Recognizing drug misuse
Drug misuse happens when substances are taken for a purpose that is not consistent with legal or medical guidelines. Examples of this include:
- Taking incorrect dosages
- Taking a prescribed medication at the wrong time
- Forgetting to take a dose
- Stopping taking the medication too soon
- Taking a drug for reasons other than prescribed
- Taking a drug that was not prescribed to you
Recognizing drug abuse
Prescription drug abuse is much more common, and closer to home than you may think.
Taking an extra dose of medication because you don’t feel the medicine’s full effects, or giving medication to a sick family member to help them is potentially harming yourself and others. Taking medications without your provider’s orders is incredibly unsafe and may cause an overdose, adverse reactions or create an addiction.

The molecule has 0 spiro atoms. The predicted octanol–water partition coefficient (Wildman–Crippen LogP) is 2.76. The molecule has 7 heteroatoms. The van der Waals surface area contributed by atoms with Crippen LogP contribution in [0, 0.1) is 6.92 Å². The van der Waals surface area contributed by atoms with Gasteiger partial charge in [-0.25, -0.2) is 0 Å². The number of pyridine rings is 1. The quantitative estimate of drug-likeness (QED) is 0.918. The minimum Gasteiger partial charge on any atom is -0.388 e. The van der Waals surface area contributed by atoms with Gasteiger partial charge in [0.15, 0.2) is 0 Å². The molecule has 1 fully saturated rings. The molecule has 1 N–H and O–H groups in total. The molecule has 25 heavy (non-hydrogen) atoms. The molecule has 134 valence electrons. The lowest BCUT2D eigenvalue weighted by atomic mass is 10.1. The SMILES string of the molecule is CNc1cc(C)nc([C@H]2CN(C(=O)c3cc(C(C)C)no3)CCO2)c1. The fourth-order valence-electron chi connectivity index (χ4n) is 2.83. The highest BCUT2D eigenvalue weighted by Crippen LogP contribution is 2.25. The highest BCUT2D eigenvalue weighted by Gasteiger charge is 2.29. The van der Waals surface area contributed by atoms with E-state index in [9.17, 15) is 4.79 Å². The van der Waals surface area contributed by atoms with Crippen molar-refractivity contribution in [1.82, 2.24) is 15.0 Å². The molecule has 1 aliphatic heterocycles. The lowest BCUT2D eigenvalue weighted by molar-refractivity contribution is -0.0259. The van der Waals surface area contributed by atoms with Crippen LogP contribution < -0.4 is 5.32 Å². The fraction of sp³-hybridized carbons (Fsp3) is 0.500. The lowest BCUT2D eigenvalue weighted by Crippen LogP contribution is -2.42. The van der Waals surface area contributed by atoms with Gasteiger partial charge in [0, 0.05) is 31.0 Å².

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- Take medications exactly as prescribed. Contact your doctor or pharmacist if you have any questions.
- Use a weekly or monthly pill box to organize your pills.
- Set a reminder alarm.
- Give a family member or caregiver an updated copy of your medication list, including any special instructions.
- Bring your updated medication list with you to all medical appointments.
- Check all prescriptions before travel or inclement weather so that you won’t run out.
- Properly dispose of expired or unused prescriptions.
- Use the same pharmacy to fill all prescriptions so they can help keep track of your medications and allergies.
Avoid common and dangerous mistakes:
- Don’t stop taking an antibiotic just because you are feeling better. Make sure to follow the directions on the medicine bottle.
- Never use medications prescribed for someone else.
- Never take expired medications.
If you or someone you know is experiencing overdose or other misuse, call the American Poison Control Hotline at 1-800-222-1222